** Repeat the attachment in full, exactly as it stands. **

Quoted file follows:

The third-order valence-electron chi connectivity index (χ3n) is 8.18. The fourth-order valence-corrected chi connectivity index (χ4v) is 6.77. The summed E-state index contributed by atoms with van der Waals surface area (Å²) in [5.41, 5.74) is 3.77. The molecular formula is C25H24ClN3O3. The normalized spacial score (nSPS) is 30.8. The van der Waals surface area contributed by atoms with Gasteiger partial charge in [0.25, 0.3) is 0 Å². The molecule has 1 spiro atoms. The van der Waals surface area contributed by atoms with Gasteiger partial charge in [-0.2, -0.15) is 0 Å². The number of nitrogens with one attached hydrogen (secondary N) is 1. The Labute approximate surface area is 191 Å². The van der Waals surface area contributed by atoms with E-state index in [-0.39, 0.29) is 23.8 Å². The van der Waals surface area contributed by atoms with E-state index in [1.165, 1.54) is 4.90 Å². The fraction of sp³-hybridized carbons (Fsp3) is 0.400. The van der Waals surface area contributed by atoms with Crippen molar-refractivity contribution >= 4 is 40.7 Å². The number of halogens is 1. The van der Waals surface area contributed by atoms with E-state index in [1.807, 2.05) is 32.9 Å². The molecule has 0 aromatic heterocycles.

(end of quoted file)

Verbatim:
The third-order valence-electron chi connectivity index (χ3n) is 8.18. The fourth-order valence-corrected chi connectivity index (χ4v) is 6.77. The summed E-state index contributed by atoms with van der Waals surface area (Å²) in [5.41, 5.74) is 3.77. The molecular formula is C25H24ClN3O3. The normalized spacial score (nSPS) is 30.8. The van der Waals surface area contributed by atoms with Gasteiger partial charge in [0.25, 0.3) is 0 Å². The molecule has 1 spiro atoms. The van der Waals surface area contributed by atoms with Gasteiger partial charge in [-0.2, -0.15) is 0 Å². The number of nitrogens with one attached hydrogen (secondary N) is 1. The Labute approximate surface area is 191 Å². The van der Waals surface area contributed by atoms with E-state index in [-0.39, 0.29) is 23.8 Å². The van der Waals surface area contributed by atoms with E-state index in [1.165, 1.54) is 4.90 Å². The fraction of sp³-hybridized carbons (Fsp3) is 0.400. The van der Waals surface area contributed by atoms with Crippen molar-refractivity contribution >= 4 is 40.7 Å². The number of halogens is 1. The van der Waals surface area contributed by atoms with E-state index in [1.807, 2.05) is 32.9 Å². The molecule has 0 aromatic heterocycles.